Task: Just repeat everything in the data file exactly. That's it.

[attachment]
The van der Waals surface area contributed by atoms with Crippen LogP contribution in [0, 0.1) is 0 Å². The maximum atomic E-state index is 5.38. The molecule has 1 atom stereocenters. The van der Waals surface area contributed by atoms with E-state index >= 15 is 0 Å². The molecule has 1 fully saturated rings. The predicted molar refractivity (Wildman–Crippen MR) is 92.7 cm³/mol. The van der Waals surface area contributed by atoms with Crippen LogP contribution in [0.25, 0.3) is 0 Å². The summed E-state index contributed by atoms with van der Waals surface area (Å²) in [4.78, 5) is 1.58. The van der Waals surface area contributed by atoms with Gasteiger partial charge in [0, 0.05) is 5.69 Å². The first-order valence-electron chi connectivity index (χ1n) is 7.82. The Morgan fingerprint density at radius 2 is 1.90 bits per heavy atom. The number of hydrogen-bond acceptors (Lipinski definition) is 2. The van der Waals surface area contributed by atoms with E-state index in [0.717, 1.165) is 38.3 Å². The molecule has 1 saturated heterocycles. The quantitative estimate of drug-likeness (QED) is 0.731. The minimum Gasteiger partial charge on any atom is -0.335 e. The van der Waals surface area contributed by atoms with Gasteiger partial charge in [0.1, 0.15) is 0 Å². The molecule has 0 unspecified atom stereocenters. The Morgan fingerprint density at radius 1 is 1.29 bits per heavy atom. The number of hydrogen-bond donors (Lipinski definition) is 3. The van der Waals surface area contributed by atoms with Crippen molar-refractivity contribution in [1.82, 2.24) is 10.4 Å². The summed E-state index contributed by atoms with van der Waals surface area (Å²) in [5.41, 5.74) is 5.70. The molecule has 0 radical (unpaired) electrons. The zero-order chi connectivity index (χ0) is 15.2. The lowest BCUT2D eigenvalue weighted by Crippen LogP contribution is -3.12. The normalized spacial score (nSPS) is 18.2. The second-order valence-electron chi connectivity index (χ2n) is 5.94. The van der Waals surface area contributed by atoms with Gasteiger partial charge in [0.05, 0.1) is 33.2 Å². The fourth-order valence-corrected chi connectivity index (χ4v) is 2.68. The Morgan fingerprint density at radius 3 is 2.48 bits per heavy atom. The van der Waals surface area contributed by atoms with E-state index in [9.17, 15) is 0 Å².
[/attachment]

The van der Waals surface area contributed by atoms with Crippen LogP contribution in [0, 0.1) is 0 Å². The maximum atomic E-state index is 5.38. The molecule has 1 atom stereocenters. The van der Waals surface area contributed by atoms with E-state index >= 15 is 0 Å². The molecule has 1 fully saturated rings. The predicted molar refractivity (Wildman–Crippen MR) is 92.7 cm³/mol. The van der Waals surface area contributed by atoms with Crippen LogP contribution in [0.25, 0.3) is 0 Å². The summed E-state index contributed by atoms with van der Waals surface area (Å²) in [4.78, 5) is 1.58. The van der Waals surface area contributed by atoms with Gasteiger partial charge in [0, 0.05) is 5.69 Å². The first-order valence-electron chi connectivity index (χ1n) is 7.82. The Morgan fingerprint density at radius 2 is 1.90 bits per heavy atom. The number of hydrogen-bond acceptors (Lipinski definition) is 2. The van der Waals surface area contributed by atoms with E-state index in [0.717, 1.165) is 38.3 Å². The molecule has 1 saturated heterocycles. The quantitative estimate of drug-likeness (QED) is 0.731. The minimum Gasteiger partial charge on any atom is -0.335 e. The van der Waals surface area contributed by atoms with Gasteiger partial charge in [0.1, 0.15) is 0 Å². The molecule has 0 unspecified atom stereocenters. The Morgan fingerprint density at radius 1 is 1.29 bits per heavy atom. The number of hydrogen-bond donors (Lipinski definition) is 3. The van der Waals surface area contributed by atoms with Crippen molar-refractivity contribution in [1.82, 2.24) is 10.4 Å². The summed E-state index contributed by atoms with van der Waals surface area (Å²) in [5.41, 5.74) is 5.70. The molecule has 0 radical (unpaired) electrons. The zero-order chi connectivity index (χ0) is 15.2. The lowest BCUT2D eigenvalue weighted by Crippen LogP contribution is -3.12. The normalized spacial score (nSPS) is 18.2. The second-order valence-electron chi connectivity index (χ2n) is 5.94. The van der Waals surface area contributed by atoms with Gasteiger partial charge in [0.05, 0.1) is 33.2 Å². The fourth-order valence-corrected chi connectivity index (χ4v) is 2.68. The Morgan fingerprint density at radius 3 is 2.48 bits per heavy atom. The van der Waals surface area contributed by atoms with E-state index in [9.17, 15) is 0 Å².